5. Listen to how other actors present their different characters
    • For a fantasy accent — try combining 2 real world accents badly
  6. Avoid stereotypes!
    • For accents, if you can’t skip it — try acting classes or online videos but do these with a light touch

5 Tips For All Readings

  1. Practice cold-reading
    • Pick up a book at random and just reading a few pages!
  2. Hit the narration just as hard as the dialogue
    • Paint a mental picture with your voice
  3. Know when to pause
  4. When a phrase becomes a stumbling block, slow wayyy down.
    • If in practice — go over it very slowly, mouth it carefully, repeat it a few times, get that muscle memory in thereIf live — pause, mouth it to yourself, then try again
  5. Don’t be afraid to be dramatic – the audience builds off the energy you bring to the table. Feeling a little over the top is probably just right for most of us.

And one bonus tip, specifically for audio books:

  • If you can, read the book to yourself once ahead of time, marking all proper nouns, unfamiliar words/terms, and confirm pronunciation before beginning.

Any tips the panelists ran out of time to mention? Anything I got wrong?

What do you do to practice? Any toastmasters out there?


“Coming of Age” versus YA

Now that YA (young adult) novels are such a large part of the book landscape, it can be a challenge to know where a novel fits. Coming of age stories have always been a large part of the fantasy genre in particular, but now, it can be hard to know where to draw the line between YA and Adult novels.

On the titular panel at Balticon 53, Lisa Padol, Leah Cypess, Jean Marie Ward, Ken Altabef, and RR Angell discussed ways to sort out the confusion.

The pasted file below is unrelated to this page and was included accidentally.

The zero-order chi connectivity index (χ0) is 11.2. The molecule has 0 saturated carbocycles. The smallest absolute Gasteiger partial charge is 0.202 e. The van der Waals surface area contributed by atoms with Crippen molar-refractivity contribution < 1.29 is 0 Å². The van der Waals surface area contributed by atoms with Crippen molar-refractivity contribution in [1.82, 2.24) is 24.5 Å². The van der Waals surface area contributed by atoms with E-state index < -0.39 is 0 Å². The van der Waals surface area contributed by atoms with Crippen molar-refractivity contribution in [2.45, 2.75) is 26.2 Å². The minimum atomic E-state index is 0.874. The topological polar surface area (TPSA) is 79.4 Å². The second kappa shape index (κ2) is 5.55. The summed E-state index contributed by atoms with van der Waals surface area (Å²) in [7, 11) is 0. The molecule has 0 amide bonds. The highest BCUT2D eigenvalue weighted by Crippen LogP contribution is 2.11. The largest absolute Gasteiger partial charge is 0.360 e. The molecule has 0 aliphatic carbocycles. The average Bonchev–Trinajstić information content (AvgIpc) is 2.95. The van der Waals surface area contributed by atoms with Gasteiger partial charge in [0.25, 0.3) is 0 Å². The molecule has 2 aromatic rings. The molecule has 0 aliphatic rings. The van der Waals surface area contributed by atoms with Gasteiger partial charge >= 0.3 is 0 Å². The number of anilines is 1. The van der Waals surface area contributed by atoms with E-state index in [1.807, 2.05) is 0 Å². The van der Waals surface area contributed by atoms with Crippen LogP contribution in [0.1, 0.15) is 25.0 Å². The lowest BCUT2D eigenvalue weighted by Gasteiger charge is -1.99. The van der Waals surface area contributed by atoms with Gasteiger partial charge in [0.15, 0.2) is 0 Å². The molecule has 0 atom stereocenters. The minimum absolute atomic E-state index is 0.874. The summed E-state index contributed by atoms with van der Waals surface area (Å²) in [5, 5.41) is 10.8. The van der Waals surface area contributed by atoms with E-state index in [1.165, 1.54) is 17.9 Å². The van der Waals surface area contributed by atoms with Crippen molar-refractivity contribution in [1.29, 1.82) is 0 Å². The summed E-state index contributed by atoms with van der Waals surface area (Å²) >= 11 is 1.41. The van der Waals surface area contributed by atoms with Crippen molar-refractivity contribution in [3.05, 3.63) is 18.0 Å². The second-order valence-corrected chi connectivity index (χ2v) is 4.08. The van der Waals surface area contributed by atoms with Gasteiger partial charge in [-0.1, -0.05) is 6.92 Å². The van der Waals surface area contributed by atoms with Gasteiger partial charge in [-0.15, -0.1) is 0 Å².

In days of yore, there wasn’t this issue. There was the children’s section — divvied up by reading level, and the adult section — divvied up by genre. But, with the emergence of the YA market, most famously heralded by JK Rowling, the distinction got a lot fuzzier.

What Is A Coming Of Age Story?

Before we can decide if a coming of age story is Adult or YA, we need to define what a coming of age story is.

It’s a character on the cusp of becoming.

The character has to grow, to change, and to find a life that suits their new self. Be it a high schooler graduating, an apprentice slaying that dragon, or a teacher retiring, a story focusing on the transition to the next stage of one’s life is almost always a coming of age story.

6 Ways To Tell If Your Coming Of Age Novel Is YA or Adult

There are a few key things that help determine if your coming-of-age novel should be in the adult section or will find a better home in the YA section.

  1. The length
    • adult should be over 70,000 words
  2. The voice
    • YA should have a genuine teen voice — not necessarily snarky!
    • YA is more often 1st person POV (point of view)
    • YA has faster pacing
  3. The story’s focus
    • Adult novels handle more adult issues
      • aging parents
      • kids
      • jobs
      • etc
    • YA novels typically focus on a single week/month/year. Adult novels are typically more open to a longer time frame. (added thanks to Dal Cecil Runo‘s insightful comment on my vlog version of this post.)
  4. The character’s relationship with authority
    • YA typically has teens breaking away from what was once their authority figures (parents/etc)
  5. Sentence structure
    • Adult tends to dwell more on detail
    • Adult tends to have a higher reading level
      • Reading level is calculated based on some formula including syllables per average word and sentence length.
  6. Where does the marketing department think it’ll do better?

YA Without “Coming Of Age”

YA isn’t just coming of age novels!

  1. The main character learning the truth about their world — or their self
  2. There’s a partial coming-of-age, but the character doesn’t fully come into their own
    • Instead of ‘happily ever after’, there’s a ‘happy for now’ feel
  3. In series novels, especially mysteries, the main character doesn’t usually change. Instead, they follow the genre story template.

Hopefully, these tips can help guide you down the narrow line betwixt and between the two.

One final thought – as a warning for those of us who are writing what we think is YA as adults: teens are SICK of ‘adults in kid-suits’ thinking things teens wouldn’t and the whiny/emo teen is overdone.

We need to represent teens more authentically, or leave it to those who are teens or still close to their teens.


What are YOUR favorite coming of age novels?
Let me know if they’re YA or Adult — and why!

Are there any differentiators I missed or the panel didn’t have time to address?

Image of all the panelists sitting in a row at a table.